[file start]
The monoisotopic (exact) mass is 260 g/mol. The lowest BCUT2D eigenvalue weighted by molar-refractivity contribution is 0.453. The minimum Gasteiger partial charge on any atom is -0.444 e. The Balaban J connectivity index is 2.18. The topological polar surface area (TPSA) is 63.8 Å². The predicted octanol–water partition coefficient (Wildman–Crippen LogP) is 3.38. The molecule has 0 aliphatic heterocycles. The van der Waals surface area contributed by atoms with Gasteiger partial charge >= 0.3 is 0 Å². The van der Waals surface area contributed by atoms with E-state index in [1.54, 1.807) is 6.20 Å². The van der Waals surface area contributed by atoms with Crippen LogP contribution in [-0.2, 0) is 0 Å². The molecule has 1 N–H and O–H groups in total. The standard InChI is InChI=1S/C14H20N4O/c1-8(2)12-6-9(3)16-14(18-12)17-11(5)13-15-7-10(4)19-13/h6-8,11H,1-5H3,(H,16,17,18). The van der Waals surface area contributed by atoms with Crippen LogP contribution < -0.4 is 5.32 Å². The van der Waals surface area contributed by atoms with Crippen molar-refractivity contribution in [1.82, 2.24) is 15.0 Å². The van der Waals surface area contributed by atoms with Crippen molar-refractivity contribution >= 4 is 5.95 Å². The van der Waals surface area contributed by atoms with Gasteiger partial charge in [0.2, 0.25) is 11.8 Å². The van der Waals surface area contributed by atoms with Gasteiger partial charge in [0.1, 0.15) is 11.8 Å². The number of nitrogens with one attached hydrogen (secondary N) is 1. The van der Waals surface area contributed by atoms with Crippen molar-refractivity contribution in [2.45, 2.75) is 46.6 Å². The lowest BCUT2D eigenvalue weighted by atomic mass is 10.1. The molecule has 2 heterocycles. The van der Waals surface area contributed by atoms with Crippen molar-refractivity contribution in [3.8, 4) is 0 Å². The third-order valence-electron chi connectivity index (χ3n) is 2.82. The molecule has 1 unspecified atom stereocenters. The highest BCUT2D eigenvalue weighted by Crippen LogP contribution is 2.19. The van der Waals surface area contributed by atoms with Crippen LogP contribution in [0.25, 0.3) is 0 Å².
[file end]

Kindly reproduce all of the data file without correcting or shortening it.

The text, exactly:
The monoisotopic (exact) mass is 260 g/mol. The lowest BCUT2D eigenvalue weighted by molar-refractivity contribution is 0.453. The minimum Gasteiger partial charge on any atom is -0.444 e. The Balaban J connectivity index is 2.18. The topological polar surface area (TPSA) is 63.8 Å². The predicted octanol–water partition coefficient (Wildman–Crippen LogP) is 3.38. The molecule has 0 aliphatic heterocycles. The van der Waals surface area contributed by atoms with Gasteiger partial charge >= 0.3 is 0 Å². The van der Waals surface area contributed by atoms with E-state index in [1.54, 1.807) is 6.20 Å². The van der Waals surface area contributed by atoms with Crippen LogP contribution in [-0.2, 0) is 0 Å². The molecule has 1 N–H and O–H groups in total. The standard InChI is InChI=1S/C14H20N4O/c1-8(2)12-6-9(3)16-14(18-12)17-11(5)13-15-7-10(4)19-13/h6-8,11H,1-5H3,(H,16,17,18). The van der Waals surface area contributed by atoms with Crippen LogP contribution < -0.4 is 5.32 Å². The van der Waals surface area contributed by atoms with Crippen molar-refractivity contribution in [1.82, 2.24) is 15.0 Å². The van der Waals surface area contributed by atoms with Crippen molar-refractivity contribution >= 4 is 5.95 Å². The van der Waals surface area contributed by atoms with Gasteiger partial charge in [0.2, 0.25) is 11.8 Å². The van der Waals surface area contributed by atoms with Gasteiger partial charge in [0.1, 0.15) is 11.8 Å². The number of nitrogens with one attached hydrogen (secondary N) is 1. The van der Waals surface area contributed by atoms with Crippen molar-refractivity contribution in [2.45, 2.75) is 46.6 Å². The lowest BCUT2D eigenvalue weighted by atomic mass is 10.1. The molecule has 2 heterocycles. The van der Waals surface area contributed by atoms with Crippen molar-refractivity contribution in [3.8, 4) is 0 Å². The third-order valence-electron chi connectivity index (χ3n) is 2.82. The molecule has 1 unspecified atom stereocenters. The highest BCUT2D eigenvalue weighted by Crippen LogP contribution is 2.19. The van der Waals surface area contributed by atoms with Crippen LogP contribution in [0.25, 0.3) is 0 Å².